Here’s to hoping this lasts me a good three days of snacks.  Let me know if you try this out!  I would love to see your outcome. <3

Happy eating!

RECIPE: “Roast” Beef

One of my missions when I went to New Jersey for a visit was to be able to recreate the dishes my parents were famous in my family for. It may seem so simple, but really it’s not. Our NJ family has had this recipe for years! They were just too um, busy to execute them. So naturally, with my visit, they requested that I teach them how to make those dishes. One of those was “roast” beef.

This recipe was originally from Tita Pinky, whose love for cuisine only grows through the years.  With ovens that are stuffed with Tupperware and microwaveable containers and a deep-seated desire for boldly flavored meat, you can easily spot where the need for this recipe came about.

There are air quotes on “roast” because we don’t really roast it; it takes far longer to do that. It’s a stove-top dish that is sure to hit the right spot for all carnivores in the family. Oh and it comes with really good mushroom gravy too.

To be honest, I am quite hesitant to share this recipe.  A part of me remains selfish and would like to keep things that relate to my father.  But then, I don’t think he would have liked that.

I would like to apologize in advance the lack of while cooking and actual photos of ingredients for this recipe.  When I made this, everything was happening all at the same time — laundry, baby sitting, basement movie dates — that I didn’t have the time to take pictures in between.  No worries, I’ll do my best to describe each step as precisely as possible.

Here’s what you’ll need:

– Around 2lb. US Beef Chuck Roast.  We got ours at A&P for $5.99/lb.

– A whole onion and a whole head of garlic

– Worcestershire sauce.  I am very partial to the Lea & Perrins brand.

– Soy sauce.  I used Less Sodium Kikkoman Soy Sauce for this recipe.

– Half a stick of butter

– 1 can Campbell’s Cream of Mushroom soup

– Mushrooms, sliced and washed

– About 3 tbsp of your choice of brandy (though this is always optional)

 

The first thing you need to do is prep the beef, the onion and the garlic.  Wash the beef and pat dry.  And grab a bowl to soak the beef in; you’ll have to marinate it for some time.  Half of the garlic, you pound and rub on the beef; throw it in the bowl.  The other half, you mince and set aside.  Then mince the onion too, rub it on the beef and throw it in the bowl as well.  Grab some sea salt and rub it on the beef.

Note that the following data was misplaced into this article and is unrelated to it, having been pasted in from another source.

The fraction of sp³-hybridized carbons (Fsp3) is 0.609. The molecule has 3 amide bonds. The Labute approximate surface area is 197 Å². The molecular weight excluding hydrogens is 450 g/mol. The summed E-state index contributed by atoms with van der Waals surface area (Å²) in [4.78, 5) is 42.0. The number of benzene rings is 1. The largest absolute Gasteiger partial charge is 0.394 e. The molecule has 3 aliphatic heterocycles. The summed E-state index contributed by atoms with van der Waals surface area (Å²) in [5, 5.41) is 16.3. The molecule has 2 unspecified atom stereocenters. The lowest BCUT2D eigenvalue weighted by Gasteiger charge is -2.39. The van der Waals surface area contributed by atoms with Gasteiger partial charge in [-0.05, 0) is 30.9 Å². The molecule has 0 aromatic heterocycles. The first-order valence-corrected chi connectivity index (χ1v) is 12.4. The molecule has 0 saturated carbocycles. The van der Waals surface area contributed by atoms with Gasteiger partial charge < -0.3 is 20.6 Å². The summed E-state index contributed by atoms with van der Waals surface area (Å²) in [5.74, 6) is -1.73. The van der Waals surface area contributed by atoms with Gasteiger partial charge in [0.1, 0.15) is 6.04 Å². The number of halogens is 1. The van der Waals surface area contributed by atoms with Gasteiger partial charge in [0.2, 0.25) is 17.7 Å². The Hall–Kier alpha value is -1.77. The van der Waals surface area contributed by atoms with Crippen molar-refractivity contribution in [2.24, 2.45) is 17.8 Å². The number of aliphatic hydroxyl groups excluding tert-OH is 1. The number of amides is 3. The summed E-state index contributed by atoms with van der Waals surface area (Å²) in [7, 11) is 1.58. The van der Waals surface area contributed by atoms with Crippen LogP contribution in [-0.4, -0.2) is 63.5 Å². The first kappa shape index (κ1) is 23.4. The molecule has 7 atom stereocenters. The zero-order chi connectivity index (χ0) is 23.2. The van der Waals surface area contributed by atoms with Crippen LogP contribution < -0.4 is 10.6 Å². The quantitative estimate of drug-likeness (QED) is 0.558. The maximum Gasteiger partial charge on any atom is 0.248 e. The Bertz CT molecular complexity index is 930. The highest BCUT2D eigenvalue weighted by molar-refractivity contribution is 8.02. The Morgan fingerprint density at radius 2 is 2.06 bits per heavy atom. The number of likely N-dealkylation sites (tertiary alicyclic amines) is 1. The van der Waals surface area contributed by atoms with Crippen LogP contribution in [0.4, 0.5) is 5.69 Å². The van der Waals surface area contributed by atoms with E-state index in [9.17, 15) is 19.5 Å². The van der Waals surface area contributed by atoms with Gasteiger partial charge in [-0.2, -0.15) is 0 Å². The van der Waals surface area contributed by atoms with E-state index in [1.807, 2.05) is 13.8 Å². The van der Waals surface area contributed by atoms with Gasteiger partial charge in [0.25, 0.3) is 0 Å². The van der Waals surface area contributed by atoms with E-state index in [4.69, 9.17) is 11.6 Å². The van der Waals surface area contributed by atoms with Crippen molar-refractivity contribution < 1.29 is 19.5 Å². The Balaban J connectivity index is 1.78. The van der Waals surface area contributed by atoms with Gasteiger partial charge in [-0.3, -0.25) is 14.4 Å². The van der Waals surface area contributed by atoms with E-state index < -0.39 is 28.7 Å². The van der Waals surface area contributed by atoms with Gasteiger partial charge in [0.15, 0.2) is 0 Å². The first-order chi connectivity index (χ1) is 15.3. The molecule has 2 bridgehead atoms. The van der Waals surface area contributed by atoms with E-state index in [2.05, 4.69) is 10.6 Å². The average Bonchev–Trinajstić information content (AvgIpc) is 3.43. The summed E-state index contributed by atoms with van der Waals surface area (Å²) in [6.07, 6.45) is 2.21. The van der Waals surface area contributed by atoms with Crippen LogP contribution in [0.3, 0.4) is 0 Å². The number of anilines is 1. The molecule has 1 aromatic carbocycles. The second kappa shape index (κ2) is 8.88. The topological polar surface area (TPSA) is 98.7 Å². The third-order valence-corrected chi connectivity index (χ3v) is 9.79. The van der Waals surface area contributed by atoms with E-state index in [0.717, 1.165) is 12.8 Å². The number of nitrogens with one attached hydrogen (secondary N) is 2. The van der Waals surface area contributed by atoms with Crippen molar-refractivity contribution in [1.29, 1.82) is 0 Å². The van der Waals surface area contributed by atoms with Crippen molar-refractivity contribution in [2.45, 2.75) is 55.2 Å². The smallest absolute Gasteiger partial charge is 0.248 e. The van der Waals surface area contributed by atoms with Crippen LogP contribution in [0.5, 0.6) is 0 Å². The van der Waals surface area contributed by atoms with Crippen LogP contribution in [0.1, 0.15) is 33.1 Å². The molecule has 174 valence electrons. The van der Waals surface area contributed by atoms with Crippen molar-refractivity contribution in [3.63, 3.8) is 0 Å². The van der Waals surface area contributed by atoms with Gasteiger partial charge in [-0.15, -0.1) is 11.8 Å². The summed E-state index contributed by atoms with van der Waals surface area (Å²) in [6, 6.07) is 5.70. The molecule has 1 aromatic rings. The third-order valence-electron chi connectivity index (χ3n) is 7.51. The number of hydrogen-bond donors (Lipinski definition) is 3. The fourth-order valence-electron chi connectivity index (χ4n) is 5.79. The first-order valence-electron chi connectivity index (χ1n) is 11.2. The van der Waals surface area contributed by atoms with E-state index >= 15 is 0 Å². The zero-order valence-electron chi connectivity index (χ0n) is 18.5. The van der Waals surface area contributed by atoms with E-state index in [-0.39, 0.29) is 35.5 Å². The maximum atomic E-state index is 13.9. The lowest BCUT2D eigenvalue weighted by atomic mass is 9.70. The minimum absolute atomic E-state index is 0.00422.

Next, grab the two sauces.  Here’s the thing:  there is no exact measurement for the sauces.  It really does depend on your liking, or as long as the beef gets coated with the sauce.  What we usually do is to add equal parts of Worcestershire sauce and soy sauce.

Get dirty; you’ll have to mix all of the contents in the bowl with your hands to make sure the beef is well coated.  Cover with cling wrap and let it marinate for about 2 hours.  (If you’re adding brandy, mix it in as well.  The brandy adds to the boldness of the flavor.  For those concerned about serving the dish to kids, no worries because the brandy usually gets cooked off in the process, but you may also choose to not add this in as well.)

Next, grab a frying pan and heat it up, as in slightly smoking hot.  Take the beef out and sear all sides, as if sealing the marinate in the middle.  Be careful to not cook it too much though, but do not ever skip this step.  Searing the beef makes your dish cut-able for presentation purposes.

After searing, grab a pot big enough to fit your beef in.  Then, toss in the pot the mixture the beef marinated in.  If the remaining amount is too small, just add equal parts of Worcestershire and soy sauces.  In my experience, an additional 2 tbsps would do.  Then add water, just enough to cover 2/3 of the beef.  Bring up the heat to medium and boil for 45-60 minutes or until tender.

In the middle of boiling, flip the beef.  I did this at the 20 minute mark.  It would also give you a chance to pinch the meat and season some more, if you wish.  You will notice that the beef is close to being cooked when you can visibly see that fat separating from the marinate mixture.  When cooked to your desired doneness, turn off the heat and take the beef out.  DO NOT THROW AWAY THE MARINATE.

Now, let’s make the mushroom gravy.

In a saucepan, melt the butter and stir fry the garlic until slightly brown.  Mix in the mushrooms until brown.  Then, mix in about 3/4 cup of the marinate.  Stir slowly as it simmers.  When it does, mix in the cream of mushroom soup.  Stir until well blended.  Serve over the beef or on the side.  Or both.

The thing with the mushroom gravy though is, because of the cream of mushroom, it tends to expire easily.  Sometimes, we would skip the cream of mushroom and just add 1 tbsp of cornstarch mixed in water instead to get the same consistency.  Without the cream of mushroom, it would definitely last longer.

Don’t worry about making so much of the gravy.  I swear it’s really good.  My niece used it over her rice.  Hahaha.  It also goes well with meatballs and pork chop.

You can serve the “roast” beef with garlic potatoes or steamed rice.  Because we’re severely Filipino, we went with rice.

There you have it!  The recipe of ages, at least in my opinion.  Hopefully when we make it next time, I can post and show pictures.

Let me know how this goes for you.